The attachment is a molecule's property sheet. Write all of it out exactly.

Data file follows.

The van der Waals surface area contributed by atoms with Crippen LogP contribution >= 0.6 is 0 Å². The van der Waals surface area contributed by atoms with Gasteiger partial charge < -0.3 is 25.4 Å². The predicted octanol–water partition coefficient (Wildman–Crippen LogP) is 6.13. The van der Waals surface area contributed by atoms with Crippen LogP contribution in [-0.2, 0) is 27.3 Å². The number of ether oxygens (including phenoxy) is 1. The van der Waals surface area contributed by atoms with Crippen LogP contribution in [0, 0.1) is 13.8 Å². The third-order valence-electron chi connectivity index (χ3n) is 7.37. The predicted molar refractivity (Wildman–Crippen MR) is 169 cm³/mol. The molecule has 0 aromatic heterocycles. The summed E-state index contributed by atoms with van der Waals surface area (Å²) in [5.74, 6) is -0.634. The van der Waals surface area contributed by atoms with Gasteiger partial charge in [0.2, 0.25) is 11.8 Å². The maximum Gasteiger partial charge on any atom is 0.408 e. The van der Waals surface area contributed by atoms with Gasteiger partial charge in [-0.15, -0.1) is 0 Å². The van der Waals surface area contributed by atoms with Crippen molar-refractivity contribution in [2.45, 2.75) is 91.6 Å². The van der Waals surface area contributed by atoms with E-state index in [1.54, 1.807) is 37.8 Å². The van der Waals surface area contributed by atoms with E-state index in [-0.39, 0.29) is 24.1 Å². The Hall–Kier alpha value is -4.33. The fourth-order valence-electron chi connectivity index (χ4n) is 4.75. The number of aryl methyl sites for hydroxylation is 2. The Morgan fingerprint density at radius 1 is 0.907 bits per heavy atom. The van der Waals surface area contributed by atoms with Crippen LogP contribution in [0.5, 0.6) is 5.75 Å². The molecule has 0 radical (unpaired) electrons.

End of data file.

The van der Waals surface area contributed by atoms with Crippen LogP contribution >= 0.6 is 0 Å². The van der Waals surface area contributed by atoms with Gasteiger partial charge < -0.3 is 25.4 Å². The predicted octanol–water partition coefficient (Wildman–Crippen LogP) is 6.13. The van der Waals surface area contributed by atoms with Crippen LogP contribution in [-0.2, 0) is 27.3 Å². The number of ether oxygens (including phenoxy) is 1. The van der Waals surface area contributed by atoms with Crippen LogP contribution in [0, 0.1) is 13.8 Å². The third-order valence-electron chi connectivity index (χ3n) is 7.37. The predicted molar refractivity (Wildman–Crippen MR) is 169 cm³/mol. The molecule has 0 aromatic heterocycles. The summed E-state index contributed by atoms with van der Waals surface area (Å²) in [5.74, 6) is -0.634. The van der Waals surface area contributed by atoms with Gasteiger partial charge in [0.2, 0.25) is 11.8 Å². The maximum Gasteiger partial charge on any atom is 0.408 e. The van der Waals surface area contributed by atoms with Gasteiger partial charge in [-0.15, -0.1) is 0 Å². The van der Waals surface area contributed by atoms with Crippen molar-refractivity contribution in [2.45, 2.75) is 91.6 Å². The van der Waals surface area contributed by atoms with E-state index in [1.54, 1.807) is 37.8 Å². The van der Waals surface area contributed by atoms with E-state index in [-0.39, 0.29) is 24.1 Å². The Hall–Kier alpha value is -4.33. The fourth-order valence-electron chi connectivity index (χ4n) is 4.75. The number of aryl methyl sites for hydroxylation is 2. The Morgan fingerprint density at radius 1 is 0.907 bits per heavy atom. The van der Waals surface area contributed by atoms with Crippen LogP contribution in [0.5, 0.6) is 5.75 Å². The molecule has 0 radical (unpaired) electrons.